Part 2 and 3 are classroom based with Q&A. Bob Wells (New England Biochar) describes his 4-part philosophy for biochar production: 1 – make the best possible biochar; 2 – use the residual energy efficiently; 3 – eliminate emissions; 4 – make the project profitable. John Nilsson (soil scientist) talks about history of biochar and its applications.

Part 4 takes a look at the triple Adam Retort system, installed by New England Biochar, that is the center piece for the site where the workshop is conducted.

Biochar and compost – important information

This should prove to be a valuable contribution to the accumulated knowledge on the benefits of combining biochar and compost (and incorporating references to our very own Clough et al on biochar and soil N dynamics) …

———- Forwarded message ———-
From: Kelpie Wilson <kelpiew@gmail.com>
Date: 13 November 2013 05:24
Subject: [biochar] New publication with sections on biochar and compost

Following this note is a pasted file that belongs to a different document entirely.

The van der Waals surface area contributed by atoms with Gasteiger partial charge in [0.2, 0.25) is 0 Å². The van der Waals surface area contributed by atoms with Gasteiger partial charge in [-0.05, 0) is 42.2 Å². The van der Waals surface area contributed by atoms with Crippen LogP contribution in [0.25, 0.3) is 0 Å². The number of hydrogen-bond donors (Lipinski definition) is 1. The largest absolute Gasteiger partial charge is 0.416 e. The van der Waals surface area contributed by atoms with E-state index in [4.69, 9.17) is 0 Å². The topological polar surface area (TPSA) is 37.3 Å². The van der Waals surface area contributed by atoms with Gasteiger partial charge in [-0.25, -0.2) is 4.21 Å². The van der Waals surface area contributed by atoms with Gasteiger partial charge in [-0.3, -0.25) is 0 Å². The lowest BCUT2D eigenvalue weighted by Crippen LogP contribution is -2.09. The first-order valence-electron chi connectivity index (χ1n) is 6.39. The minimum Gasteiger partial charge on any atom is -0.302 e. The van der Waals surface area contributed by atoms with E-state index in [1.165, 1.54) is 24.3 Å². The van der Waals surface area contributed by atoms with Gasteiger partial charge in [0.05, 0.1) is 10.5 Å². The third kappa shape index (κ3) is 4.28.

To: “biochar@yahoogroups.com” <biochar@yahoogroups.com>

Hi Everyone,

A report that I worked on for the Washington Department of Ecology has now been published. Many thanks to Mark Fuchs at WDE for initiating this report on compost odor control, and for asking me to contribute a literature review of biochar use in compost and an appendix on the global history of biochar.

Here is a link to the study and the table of contents for the biochar sections. I hope this will be useful information for biochar producers and users.

-Kelpie Wilson

Ma, J., Wilson, K., Zhao, Q., Yorgey, G., & Frear, C. (November, 2013). Odor in Commercial Scale Compost: Literature Review and Critical Analysis. Washington State Department of Resources. Retrieved October 29, 2013, from https://fortress.wa.gov/ecy/publications/publications/1307066.pdf

Use of Amendment Approaches to Pile Chemistry and Biology -26
Background -26
Volatile fatty acids -27
Ammonia and nitrogen-based odors -28
Hydrogen sulfide and sulfur-based odors -29
Aeration and moisture -30
Methane -31
Nitrous oxide -31
Carbon dioxide -31